For all those hurdles, there are benefits to subscription-based pricing.
“I would like to see [the model] happen more,” said Sobel. “Companies that [drive] toward SaaS have a longer life as a software business, which is attractive to us as a partner.”
Sobel declined to say whether VivaKi supported this business model with any of its tech partners. However, he described what VivaKi would look for if it were to agree to a hard monthly commitment: “We’d be more inclined to do it with platforms with a certain amount of stability, a certain rigor, a certain level of service and support.”
Sobel means the platform achieves goal on a regular basis and, from a technological standpoint, it doesn’t go down and the user interface is consistently effective. Moreover, the platform must show “consistent and persistent results, so there are no major surprises in terms of what you’re doing from a campaign management perspective.”
Finally, he expects consistency in the services the vendor provides around the platform. (Bear in mind that Sobel previously noted the technology mostly hasn’t stabilized – and the platforms that he considers stable haven’t been so for long.)
Because of all these considerations, it’s usually larger brands – those that have committed a lot on programmatic and that have more internal resources – that are willing to engage in a subscription model for their buying platforms.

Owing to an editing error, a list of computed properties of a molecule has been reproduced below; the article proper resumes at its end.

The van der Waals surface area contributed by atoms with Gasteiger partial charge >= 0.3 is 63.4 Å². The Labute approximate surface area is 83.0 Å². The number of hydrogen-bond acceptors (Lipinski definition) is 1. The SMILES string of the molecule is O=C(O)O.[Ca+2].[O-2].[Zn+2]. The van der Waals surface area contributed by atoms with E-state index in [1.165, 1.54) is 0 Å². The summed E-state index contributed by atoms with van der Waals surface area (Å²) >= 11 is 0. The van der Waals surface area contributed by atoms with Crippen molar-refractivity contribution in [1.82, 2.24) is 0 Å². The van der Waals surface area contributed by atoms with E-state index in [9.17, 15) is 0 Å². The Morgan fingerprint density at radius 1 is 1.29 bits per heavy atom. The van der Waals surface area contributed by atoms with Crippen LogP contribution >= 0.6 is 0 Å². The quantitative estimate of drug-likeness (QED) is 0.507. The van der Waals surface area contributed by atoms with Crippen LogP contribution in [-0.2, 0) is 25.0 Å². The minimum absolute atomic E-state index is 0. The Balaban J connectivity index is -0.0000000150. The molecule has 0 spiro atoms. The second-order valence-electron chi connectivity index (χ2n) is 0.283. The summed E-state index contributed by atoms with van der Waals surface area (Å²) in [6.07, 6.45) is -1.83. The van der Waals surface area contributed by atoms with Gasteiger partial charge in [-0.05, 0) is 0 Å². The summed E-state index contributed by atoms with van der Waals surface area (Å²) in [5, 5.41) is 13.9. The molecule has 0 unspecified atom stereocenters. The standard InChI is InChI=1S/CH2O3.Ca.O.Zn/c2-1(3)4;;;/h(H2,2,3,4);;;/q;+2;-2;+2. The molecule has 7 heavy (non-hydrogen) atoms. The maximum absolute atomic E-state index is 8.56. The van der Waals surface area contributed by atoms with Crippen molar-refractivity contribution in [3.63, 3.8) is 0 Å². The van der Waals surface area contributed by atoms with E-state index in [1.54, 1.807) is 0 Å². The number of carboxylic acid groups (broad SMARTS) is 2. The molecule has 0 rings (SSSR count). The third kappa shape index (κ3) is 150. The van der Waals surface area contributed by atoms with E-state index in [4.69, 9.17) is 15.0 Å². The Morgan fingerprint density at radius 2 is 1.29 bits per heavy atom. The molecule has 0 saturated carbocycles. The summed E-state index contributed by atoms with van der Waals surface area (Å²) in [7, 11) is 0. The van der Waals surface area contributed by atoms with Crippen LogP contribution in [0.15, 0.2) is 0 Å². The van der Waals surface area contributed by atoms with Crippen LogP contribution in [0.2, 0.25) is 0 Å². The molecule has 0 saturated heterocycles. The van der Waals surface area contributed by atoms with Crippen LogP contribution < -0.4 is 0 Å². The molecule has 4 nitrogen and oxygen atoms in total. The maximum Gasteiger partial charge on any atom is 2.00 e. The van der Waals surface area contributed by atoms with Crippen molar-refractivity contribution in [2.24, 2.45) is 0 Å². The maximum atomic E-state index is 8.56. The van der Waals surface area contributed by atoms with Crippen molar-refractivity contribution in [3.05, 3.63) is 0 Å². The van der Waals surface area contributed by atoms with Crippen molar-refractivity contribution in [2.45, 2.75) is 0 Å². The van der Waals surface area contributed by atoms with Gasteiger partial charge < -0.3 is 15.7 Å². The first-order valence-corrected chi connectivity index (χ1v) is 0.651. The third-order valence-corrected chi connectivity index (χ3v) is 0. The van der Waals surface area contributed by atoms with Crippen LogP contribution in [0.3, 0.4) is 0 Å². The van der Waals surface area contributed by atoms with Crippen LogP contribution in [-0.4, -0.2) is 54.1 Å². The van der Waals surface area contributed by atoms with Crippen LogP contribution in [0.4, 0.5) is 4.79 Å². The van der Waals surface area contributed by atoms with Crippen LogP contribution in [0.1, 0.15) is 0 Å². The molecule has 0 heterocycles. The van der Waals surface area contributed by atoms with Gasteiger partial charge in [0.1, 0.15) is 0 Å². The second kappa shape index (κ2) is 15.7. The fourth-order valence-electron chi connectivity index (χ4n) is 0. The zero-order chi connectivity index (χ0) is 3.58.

“In the last five years, you have seen General Mills, Kellogg’s, Unilever, P&G, Kimberly-Clark and many others have stood up that concept,” Suarez-Davis said.
Kellogg’s, where Suarez-Davis worked, set up a hub called a Center of Excellence (COE) that centralized the company’s media buying power, so brand managers didn’t have to dicker with managing subscription fees amid seasonal changes.
“[The COEs] steward the dollar with the agency on behalf of all the brands,” Suarez-Davis said. “That facilitates the use of things like SaaS models. You handle it there and allocate costs out accordingly. If you don’t have that, it’s difficult to have a SaaS model.”
He’s aware, of course, that not every marketer has the resources to centralize that media buying capability. And doing so is not the only way for marketers to achieve media transparency.
“There’s not a right way to do it,” he said. “[Each company] is going to determine if a SaaS platform is the most effective and efficient way.”
Horizon’s Heimlich agreed that SaaS isn’t the only option to gain media transparency.
“[Enterprises] can go to a transparent agency solution,” he said. Additionally, there are independent trading desks, consultants or auditing services that can sanity check an agency’s services. Companies can also itemize fees or build transparency into the contracts of their agencies or tech providers.
“[Clients] need a lot of help just knowing what to do,” Heimlich said. It’s another reason why SaaS shouldn’t be considered the definitive model for media transparency. “They need a lot of help just getting to what technology they need to license, and what their long-term strategy should be around technology.”
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